NEW YORK (TheStreet) -- Brian Frank, manager of the Frank Value Fund (FRNKX) - Get Report, says fears about government regulation of health care have driven drug stocks down to bargain prices.

The $2 million fund has risen 51% during the past year, better than 83% of its


(MORN) - Get Report

mid-cap blend peers. It has gained 4.3% annually, on average, during the past five years, outperforming two-thirds of competing funds.

Welcome to


Fund Manager Five Spot, where America's top mutual fund managers give their best stock picks in five fast and furious questions.

Are you a bull or bear?


I am extremely bullish on our portfolio, not necessarily the market as a whole. I think too many investors base their confidence on the economic outlook instead of the individual valuations of their holdings. For example, in 2009, long before there was any sign of an economic recovery, our portfolio enjoyed an incredible rally. This was because our stocks were cheap. Now, while the outlook for the U.S. is cloudy, there are still phenomenal bargains in companies that will outperform the recovery, if you know where to look.

What is your top stock pick?


Our top pick is

WellCare Health Plans

(WCG) - Get Report

. This is a small health care company that went through some big problems, but now all their issues are resolved. It's a sub-$40 stock with $30 of cash per share that churns out $5 per year in free cash flow. Of course, when owning health care you must be aware of government regulation, but we think WellCare will actually benefit from the government forcing people into the system.

Even with the eventual passage of the bill, actual change is still years away. In the meantime, we collect our $5 in free cash flow per year. The company has walked away from unprofitable business in the past, so we think they can not only protect their cash flow but grow it as well. We have a price target of at least $80.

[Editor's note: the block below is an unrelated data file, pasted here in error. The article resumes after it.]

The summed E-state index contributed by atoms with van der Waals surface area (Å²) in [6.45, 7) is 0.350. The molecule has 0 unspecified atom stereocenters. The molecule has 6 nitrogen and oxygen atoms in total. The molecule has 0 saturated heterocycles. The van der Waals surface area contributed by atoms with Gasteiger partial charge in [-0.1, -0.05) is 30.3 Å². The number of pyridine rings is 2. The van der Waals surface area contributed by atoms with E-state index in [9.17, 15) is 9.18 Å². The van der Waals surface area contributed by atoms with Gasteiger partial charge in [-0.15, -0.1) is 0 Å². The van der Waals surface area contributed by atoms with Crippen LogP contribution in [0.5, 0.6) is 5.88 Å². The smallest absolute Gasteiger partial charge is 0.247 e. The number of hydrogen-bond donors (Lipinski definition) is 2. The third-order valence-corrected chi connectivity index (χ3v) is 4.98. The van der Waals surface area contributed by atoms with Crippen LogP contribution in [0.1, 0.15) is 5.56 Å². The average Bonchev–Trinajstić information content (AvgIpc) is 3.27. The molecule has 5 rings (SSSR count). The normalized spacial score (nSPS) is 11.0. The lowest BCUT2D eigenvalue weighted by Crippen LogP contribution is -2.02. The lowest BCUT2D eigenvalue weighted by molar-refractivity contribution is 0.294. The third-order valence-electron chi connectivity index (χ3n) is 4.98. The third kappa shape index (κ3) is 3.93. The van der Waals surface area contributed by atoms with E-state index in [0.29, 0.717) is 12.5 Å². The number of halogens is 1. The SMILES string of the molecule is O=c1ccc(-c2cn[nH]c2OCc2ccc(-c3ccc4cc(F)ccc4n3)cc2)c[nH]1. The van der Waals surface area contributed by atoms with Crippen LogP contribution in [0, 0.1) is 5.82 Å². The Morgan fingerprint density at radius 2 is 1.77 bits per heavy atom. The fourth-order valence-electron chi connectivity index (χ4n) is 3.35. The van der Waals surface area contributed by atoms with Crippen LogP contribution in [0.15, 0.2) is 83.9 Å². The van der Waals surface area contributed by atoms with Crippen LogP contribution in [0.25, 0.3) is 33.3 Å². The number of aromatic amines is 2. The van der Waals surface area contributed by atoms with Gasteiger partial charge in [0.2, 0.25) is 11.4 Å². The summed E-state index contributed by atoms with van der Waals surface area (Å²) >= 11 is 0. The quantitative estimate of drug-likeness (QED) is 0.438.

What is your top "beneath-the-radar" stock?


Western Union

(WU) - Get Report

could be a big winner this year. They are the biggest and best in the money transfer business. This business has an extremely high return on capital and a high barrier to entry. It deserves to trade at a premium to the market averages. Instead, it still trades at a discount, but to our delight, the savvy management team just authorized a huge buyback of stock. If retail inflows to the market begin this year, investors will be looking for higher quality businesses at great prices. Western Union fits the bill.

What is your favorite sector?


We love all types of pharmaceuticals right now, because their valuations are quite low due to fear of government regulation. Companies like


( NTY) are in the pharmaceutical industry but have little to do with health care in terms of the proposed bill. NBTY operates Vitamin World stores and sells mostly vitamins and supplements.

When the details of the health bill are eventually finalized, investors will again focus on the fundamentals. The Frank Value Fund has a long-term focus, so we are prepared to buy and hold our companies for years. This enables our performance to reflect actual business strength, not short-term stock volatility or fear.

What sector or stock would you avoid?


Valuations in the materials sector are baffling. Stocks like



appear to be "story" stocks now, with impending inflation and the weak dollar driving a tidal wave of inflows without regard to valuation. This solidifies our belief that it's a stock picker's market.

Materials stocks seem to have priced in robust earnings recoveries with significant growth, while stocks in other sectors have the bar set so low you could step over it. As value investors in the spirit of Warren Buffett, pre-

Berkshire Hathaway

(BRK.A) - Get Report

, we want to be in high quality stocks with low expectations.


Reported by Gregg Greenberg


Before joining, Gregg Greenberg was a writer and segment producer for CNBC's Closing Bell. He previously worked at FleetBoston and Lehman Brothers in their Private Client Services divisions, covering high net-worth individuals and midsize hedge funds. Greenberg attended New York University's School of Business and Economic Reporting. He also has an M.B.A. from Cornell University's Johnson School of Business, and a B.A. in history from Amherst College.